Drilling a big hole in my ukulele...

rustydusty

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like the title says, I'm thinking about drilling a 1"-1 1/4" sound hole in the side of my ukulele. I was fiddling around with a uke at a music store the other day with a hole on the side for the player. I would probably lose a little volume, but I use it with an amp when I play out, so this would be for me while I practice. My uke is a Clearwater round back baritone. (Just like the Ohana round back...) As a career yacht carpenter, I have no doubt I can do this successfully, sand and polish the hole so it looks "factory". What do you think?20210718_092250.jpg
 

Ziret

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Do it. I did it on a soprano Enya that was made of HPL, and it turned out fine. I got some giant bits at Harbor Freight, but if I were to do it again, I might find a way to incise a line and then cut it by hand. Or use a Dremel tool. But whatever you do, it will probably work out fine.
 

besley

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Definitely go for it. I would personally first cut out the shape I wanted out of black construction paper and tape it to the uke to see what I thought of the shape - for example an oval will probably look better than a circle. Then I would make an outer template out of thin bendable masonite, and use a Dremel tool with a routing bit. Good luck, and we'll be expecting pictures!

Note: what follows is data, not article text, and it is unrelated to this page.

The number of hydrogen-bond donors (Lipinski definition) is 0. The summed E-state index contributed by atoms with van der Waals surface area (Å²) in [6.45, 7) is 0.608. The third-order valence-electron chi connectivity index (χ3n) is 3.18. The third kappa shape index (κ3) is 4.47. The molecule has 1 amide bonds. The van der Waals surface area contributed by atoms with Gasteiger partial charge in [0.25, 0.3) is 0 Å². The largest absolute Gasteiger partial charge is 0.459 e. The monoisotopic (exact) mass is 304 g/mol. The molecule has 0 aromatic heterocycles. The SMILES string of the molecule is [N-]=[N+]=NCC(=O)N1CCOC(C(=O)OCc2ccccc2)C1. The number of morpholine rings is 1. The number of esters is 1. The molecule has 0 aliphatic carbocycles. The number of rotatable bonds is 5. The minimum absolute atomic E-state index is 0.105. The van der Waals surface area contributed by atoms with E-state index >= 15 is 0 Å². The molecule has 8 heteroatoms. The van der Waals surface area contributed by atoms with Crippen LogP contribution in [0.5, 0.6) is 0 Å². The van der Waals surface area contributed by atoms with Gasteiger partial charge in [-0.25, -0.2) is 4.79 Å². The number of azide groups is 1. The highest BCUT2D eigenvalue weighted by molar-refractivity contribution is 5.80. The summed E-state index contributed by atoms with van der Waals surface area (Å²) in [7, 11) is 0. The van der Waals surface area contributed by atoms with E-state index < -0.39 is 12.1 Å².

rustydusty

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Do it! Is that a plastic back and sides?
Yes, it's polycarbonate back and sides with a solid spruce top. I haven't decided whether to use a hole saw or a "butterfly bit". Either way, I will do it slowly so as not to melt the plastic...
 

rustydusty

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Definitely go for it. I would personally first cut out the shape I wanted out of black construction paper and tape it to the uke to see what I thought of the shape - for example an oval will probably look better than a circle. Then I would make an outer template out of thin bendable masonite, and use a Dremel tool with a routing bit. Good luck, and we'll be expecting pictures!
I've got a Dremel, and you're right, it might look better as an oval.
 

ksiegel

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I doubt that you will loose much, if any volume.

Wen I cover the personal sound port any any of my ukes that have them, the projection from the front really doesn't change.

-Kurt​
 

Patrick Madsen

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Brian Griffin sells oval inserts for side soundports. Helps with the structure integrity of the hole and is a nice finish to it.
Griffinukuleles.com
 

VegasGeorge

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I'd definitely use an insert to finish off the edge of the hole. Might as well make it look good, eh?
 

BradDonaldson

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I do this a lot, but prefer to use a Dremel tool with a 60 grit sanding drum. Easy way to make a nice oval hole. Mask the area with tape and draw the outline for the hole and go for it.